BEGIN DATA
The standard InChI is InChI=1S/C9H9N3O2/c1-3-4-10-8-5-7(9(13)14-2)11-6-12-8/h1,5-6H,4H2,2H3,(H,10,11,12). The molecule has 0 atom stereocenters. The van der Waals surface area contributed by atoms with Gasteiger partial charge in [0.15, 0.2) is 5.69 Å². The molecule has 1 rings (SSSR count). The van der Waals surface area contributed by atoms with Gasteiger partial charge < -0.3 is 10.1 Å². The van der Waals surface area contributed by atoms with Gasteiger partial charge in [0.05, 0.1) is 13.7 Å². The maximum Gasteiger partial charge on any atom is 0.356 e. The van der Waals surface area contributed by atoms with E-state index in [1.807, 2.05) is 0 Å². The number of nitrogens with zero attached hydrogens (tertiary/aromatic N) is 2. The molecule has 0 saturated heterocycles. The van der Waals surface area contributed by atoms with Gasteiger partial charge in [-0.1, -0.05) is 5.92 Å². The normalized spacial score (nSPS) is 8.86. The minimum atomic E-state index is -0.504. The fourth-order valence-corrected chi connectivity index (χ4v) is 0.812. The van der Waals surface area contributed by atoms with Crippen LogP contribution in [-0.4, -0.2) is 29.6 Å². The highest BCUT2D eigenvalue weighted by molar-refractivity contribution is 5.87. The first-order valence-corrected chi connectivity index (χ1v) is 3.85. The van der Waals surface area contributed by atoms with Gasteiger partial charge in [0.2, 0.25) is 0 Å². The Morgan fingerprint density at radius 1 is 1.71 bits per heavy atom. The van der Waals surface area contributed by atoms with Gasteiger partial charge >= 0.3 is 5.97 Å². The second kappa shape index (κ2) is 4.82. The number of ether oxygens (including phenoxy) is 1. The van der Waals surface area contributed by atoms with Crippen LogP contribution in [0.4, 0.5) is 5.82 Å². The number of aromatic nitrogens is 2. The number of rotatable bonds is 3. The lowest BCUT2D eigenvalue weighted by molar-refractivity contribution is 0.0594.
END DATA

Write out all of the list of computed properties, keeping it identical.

The standard InChI is InChI=1S/C9H9N3O2/c1-3-4-10-8-5-7(9(13)14-2)11-6-12-8/h1,5-6H,4H2,2H3,(H,10,11,12). The molecule has 0 atom stereocenters. The van der Waals surface area contributed by atoms with Gasteiger partial charge in [0.15, 0.2) is 5.69 Å². The molecule has 1 rings (SSSR count). The van der Waals surface area contributed by atoms with Gasteiger partial charge < -0.3 is 10.1 Å². The van der Waals surface area contributed by atoms with Gasteiger partial charge in [0.05, 0.1) is 13.7 Å². The maximum Gasteiger partial charge on any atom is 0.356 e. The van der Waals surface area contributed by atoms with E-state index in [1.807, 2.05) is 0 Å². The number of nitrogens with zero attached hydrogens (tertiary/aromatic N) is 2. The molecule has 0 saturated heterocycles. The van der Waals surface area contributed by atoms with Gasteiger partial charge in [-0.1, -0.05) is 5.92 Å². The normalized spacial score (nSPS) is 8.86. The minimum atomic E-state index is -0.504. The fourth-order valence-corrected chi connectivity index (χ4v) is 0.812. The van der Waals surface area contributed by atoms with Crippen LogP contribution in [-0.4, -0.2) is 29.6 Å². The highest BCUT2D eigenvalue weighted by molar-refractivity contribution is 5.87. The first-order valence-corrected chi connectivity index (χ1v) is 3.85. The van der Waals surface area contributed by atoms with Gasteiger partial charge in [0.2, 0.25) is 0 Å². The Morgan fingerprint density at radius 1 is 1.71 bits per heavy atom. The van der Waals surface area contributed by atoms with Gasteiger partial charge >= 0.3 is 5.97 Å². The second kappa shape index (κ2) is 4.82. The number of ether oxygens (including phenoxy) is 1. The van der Waals surface area contributed by atoms with Crippen LogP contribution in [0.4, 0.5) is 5.82 Å². The number of aromatic nitrogens is 2. The number of rotatable bonds is 3. The lowest BCUT2D eigenvalue weighted by molar-refractivity contribution is 0.0594.